The way I perceived it, the script here was filled with high-quality (yet familiar) ideas that were never explored deep enough; they were solely glazed upon. There was even one slick "Amityville Part 3" like subplot that wound up going nowhere (the picture the boyfriend developed). COME ON MAN! All of the essentials at play shouldâ€™ve gone so much further for full-on impact. The same could be said about the story â€śtwistsâ€ť and the unraveling of events. This tale unfolded in a fairly passive manner, rarely having the jewels to step over the "safe" line while the plot bombshells were all too predictable to whoop me stupid; I saw them coming eons away. Tag to that, the mother character (Olin) frustratingly doing all the wrong moves (like not accepting whatâ€™s in front of her and not getting her young ones of the house already) and you get a first-class looking terror train that mostly worked as cum inducing eye/jolt horror candy; nothing more.
By and large, Darkness was a morbid exercise, with decent acting and potent gruesome weapons in its nap-sack. Unfortunately this PG-13 cut never took the time to go Bonzai on us with the zany, ghastly games it was playing on any level. Hopefully the R Rated cut will change that to some degree. You going to plunge into this Darkness or wait for video?
We get a bloodied hand, some bruised faces and a couple of "suggested" stuff. I heard this flick had lots of blood in it; I guess they removed that sweet jive for this PG-13 Cut. F*ckers!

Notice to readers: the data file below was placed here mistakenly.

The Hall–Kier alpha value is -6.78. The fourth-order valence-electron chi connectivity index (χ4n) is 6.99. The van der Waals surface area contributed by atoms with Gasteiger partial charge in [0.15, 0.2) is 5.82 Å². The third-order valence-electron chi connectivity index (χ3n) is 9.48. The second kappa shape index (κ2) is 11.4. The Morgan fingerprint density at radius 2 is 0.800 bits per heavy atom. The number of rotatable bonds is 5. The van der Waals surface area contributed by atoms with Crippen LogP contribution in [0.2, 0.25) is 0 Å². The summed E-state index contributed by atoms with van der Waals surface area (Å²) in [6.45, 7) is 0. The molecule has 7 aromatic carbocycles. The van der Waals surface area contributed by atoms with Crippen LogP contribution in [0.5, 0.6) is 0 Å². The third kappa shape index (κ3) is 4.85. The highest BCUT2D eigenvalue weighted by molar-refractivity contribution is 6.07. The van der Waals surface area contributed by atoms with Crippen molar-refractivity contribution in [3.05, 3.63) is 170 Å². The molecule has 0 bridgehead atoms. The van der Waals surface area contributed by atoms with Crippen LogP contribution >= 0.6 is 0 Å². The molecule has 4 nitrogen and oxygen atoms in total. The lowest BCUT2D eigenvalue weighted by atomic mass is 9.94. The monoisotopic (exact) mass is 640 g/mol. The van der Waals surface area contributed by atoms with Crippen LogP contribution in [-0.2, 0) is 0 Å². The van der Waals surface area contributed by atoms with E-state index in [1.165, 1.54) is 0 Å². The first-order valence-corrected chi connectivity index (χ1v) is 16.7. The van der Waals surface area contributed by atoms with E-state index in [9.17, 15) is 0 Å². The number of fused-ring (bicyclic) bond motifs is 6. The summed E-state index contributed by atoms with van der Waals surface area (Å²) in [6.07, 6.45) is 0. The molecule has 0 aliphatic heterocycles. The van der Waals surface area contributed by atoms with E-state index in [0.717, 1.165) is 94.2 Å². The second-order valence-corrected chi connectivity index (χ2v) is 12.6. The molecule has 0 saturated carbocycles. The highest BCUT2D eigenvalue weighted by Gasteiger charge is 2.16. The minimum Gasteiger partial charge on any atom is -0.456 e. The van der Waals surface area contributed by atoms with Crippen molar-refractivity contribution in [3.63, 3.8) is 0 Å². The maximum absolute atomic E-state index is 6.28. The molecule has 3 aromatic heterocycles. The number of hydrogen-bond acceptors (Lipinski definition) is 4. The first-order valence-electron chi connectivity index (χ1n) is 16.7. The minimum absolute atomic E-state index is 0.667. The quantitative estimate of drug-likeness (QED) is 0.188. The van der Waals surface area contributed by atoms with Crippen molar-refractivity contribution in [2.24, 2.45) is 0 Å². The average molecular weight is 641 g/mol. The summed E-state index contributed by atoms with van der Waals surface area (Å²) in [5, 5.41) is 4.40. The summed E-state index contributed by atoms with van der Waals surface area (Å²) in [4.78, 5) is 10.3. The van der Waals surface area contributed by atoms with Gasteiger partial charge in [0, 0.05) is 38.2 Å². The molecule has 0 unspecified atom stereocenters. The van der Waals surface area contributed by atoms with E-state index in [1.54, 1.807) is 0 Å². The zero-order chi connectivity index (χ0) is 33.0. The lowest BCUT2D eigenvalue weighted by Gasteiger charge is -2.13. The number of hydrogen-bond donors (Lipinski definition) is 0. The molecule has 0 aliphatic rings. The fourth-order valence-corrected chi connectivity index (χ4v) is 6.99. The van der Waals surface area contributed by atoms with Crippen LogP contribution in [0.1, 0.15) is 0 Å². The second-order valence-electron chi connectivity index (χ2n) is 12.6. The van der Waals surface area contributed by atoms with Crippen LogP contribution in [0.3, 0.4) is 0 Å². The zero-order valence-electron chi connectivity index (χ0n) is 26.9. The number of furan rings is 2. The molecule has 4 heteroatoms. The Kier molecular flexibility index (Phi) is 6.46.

Anna Paquin (Regina) gave an adequate performance; she sometimes felt off though. Was it me or was she always smiling, even when crying? For better and for worse Lena Olin (Maria) played it down. She was too flaccid in moments for my liking but then again, the screenplay didnâ€™t give her much to toy with. Iain Glen (Mark) did well with was he was given but again; the script was holding him back. Giancarlo Giannini (Albert) is a grand actor, period. This part didnâ€™t demand much from him so of course, he aced it. Stephan Enquist (Paul) sold me as the frightened and abused young boy.
T & A
If only cutie Anna Paquin had gotten up while she was in the tubâ€¦if onlyâ€¦
Juame BalaguerĂł spanked the donkey on both cheeks with well staged scare sequences, an efficient use of flash-cuts and an able milking of the dark, oppressive and sinister atmosphere on display. All we needed was a strong screenplay to back all those goodies up and we couldâ€™ve had a champ!
The score by Salva Mayolas and Dani Fontrodona worked like a hand-jobber stroking overtime when it came to supporting the unsettling images in the house.
I was never uninterested during Darkness. The horror "Shake & Bake" storyline kept me involved enough, the threateningly polished directing had me on my frightened toes and the performances were sufficiently engaging. Alas the screenplay wasnâ€™t essentially profound in its many ploys and much like a cheating girlfriend, this PG-13 Cut made me feel like I was missing out on all kinds of stuff! I say see skip this cinematic Happy Meal cut and wait for the R Rated version to land on DVD. Then youâ€™ll be able to judge the film in its entirety as opposed to this watered down drink. Studios suck! Merry X-Mas!
The flick was shot for about $10.6 million bucks in Spain.
Darkness was originally supposed to be released on August 2nd, 2002, then February 7th, 2003. and then June 18th, 2004. It's finally coming out this XMAS.
The director initially wanted Nathalie Portman for the role that eventually went to Anna Paquin.
The Production Company behind this film is Fantastic Factory, the lads behind Arachnid, Dagon, The Nameless and Faust.
VISIT THE OFFICIAL DARKNESS SITE HERE